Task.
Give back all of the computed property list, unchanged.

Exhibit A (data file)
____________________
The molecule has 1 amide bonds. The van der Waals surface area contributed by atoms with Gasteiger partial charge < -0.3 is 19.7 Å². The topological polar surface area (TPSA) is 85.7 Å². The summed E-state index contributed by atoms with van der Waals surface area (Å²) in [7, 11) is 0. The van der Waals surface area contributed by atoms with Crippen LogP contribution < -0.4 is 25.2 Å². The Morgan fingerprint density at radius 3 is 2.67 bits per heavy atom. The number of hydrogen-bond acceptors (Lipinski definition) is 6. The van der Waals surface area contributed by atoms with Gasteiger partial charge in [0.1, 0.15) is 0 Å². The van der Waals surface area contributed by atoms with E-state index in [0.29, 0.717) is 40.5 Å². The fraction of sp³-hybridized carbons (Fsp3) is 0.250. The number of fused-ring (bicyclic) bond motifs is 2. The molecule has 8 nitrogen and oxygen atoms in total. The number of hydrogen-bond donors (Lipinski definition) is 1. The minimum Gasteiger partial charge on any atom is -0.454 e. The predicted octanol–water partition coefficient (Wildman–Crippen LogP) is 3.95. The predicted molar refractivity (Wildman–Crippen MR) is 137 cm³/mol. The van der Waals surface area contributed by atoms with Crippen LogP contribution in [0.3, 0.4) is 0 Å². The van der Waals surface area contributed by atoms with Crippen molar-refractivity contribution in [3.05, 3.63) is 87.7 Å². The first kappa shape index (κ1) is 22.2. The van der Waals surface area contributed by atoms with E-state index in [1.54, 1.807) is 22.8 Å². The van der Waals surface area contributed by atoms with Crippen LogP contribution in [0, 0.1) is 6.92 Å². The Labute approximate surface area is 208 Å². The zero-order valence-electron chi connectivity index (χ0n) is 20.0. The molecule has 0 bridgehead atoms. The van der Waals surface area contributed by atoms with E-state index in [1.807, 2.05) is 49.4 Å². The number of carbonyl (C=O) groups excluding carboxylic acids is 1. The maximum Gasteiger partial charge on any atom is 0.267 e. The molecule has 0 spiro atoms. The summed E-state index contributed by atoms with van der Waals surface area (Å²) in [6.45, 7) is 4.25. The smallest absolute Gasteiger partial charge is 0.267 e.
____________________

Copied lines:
The molecule has 1 amide bonds. The van der Waals surface area contributed by atoms with Gasteiger partial charge < -0.3 is 19.7 Å². The topological polar surface area (TPSA) is 85.7 Å². The summed E-state index contributed by atoms with van der Waals surface area (Å²) in [7, 11) is 0. The van der Waals surface area contributed by atoms with Crippen LogP contribution < -0.4 is 25.2 Å². The Morgan fingerprint density at radius 3 is 2.67 bits per heavy atom. The number of hydrogen-bond acceptors (Lipinski definition) is 6. The van der Waals surface area contributed by atoms with Gasteiger partial charge in [0.1, 0.15) is 0 Å². The van der Waals surface area contributed by atoms with E-state index in [0.29, 0.717) is 40.5 Å². The fraction of sp³-hybridized carbons (Fsp3) is 0.250. The number of fused-ring (bicyclic) bond motifs is 2. The molecule has 8 nitrogen and oxygen atoms in total. The number of hydrogen-bond donors (Lipinski definition) is 1. The minimum Gasteiger partial charge on any atom is -0.454 e. The predicted octanol–water partition coefficient (Wildman–Crippen LogP) is 3.95. The predicted molar refractivity (Wildman–Crippen MR) is 137 cm³/mol. The van der Waals surface area contributed by atoms with Crippen LogP contribution in [0.3, 0.4) is 0 Å². The van der Waals surface area contributed by atoms with Crippen molar-refractivity contribution in [3.05, 3.63) is 87.7 Å². The first kappa shape index (κ1) is 22.2. The van der Waals surface area contributed by atoms with E-state index in [1.54, 1.807) is 22.8 Å². The van der Waals surface area contributed by atoms with Crippen LogP contribution in [0, 0.1) is 6.92 Å². The Labute approximate surface area is 208 Å². The zero-order valence-electron chi connectivity index (χ0n) is 20.0. The molecule has 0 bridgehead atoms. The van der Waals surface area contributed by atoms with E-state index in [1.807, 2.05) is 49.4 Å². The number of carbonyl (C=O) groups excluding carboxylic acids is 1. The maximum Gasteiger partial charge on any atom is 0.267 e. The molecule has 0 spiro atoms. The summed E-state index contributed by atoms with van der Waals surface area (Å²) in [6.45, 7) is 4.25. The smallest absolute Gasteiger partial charge is 0.267 e.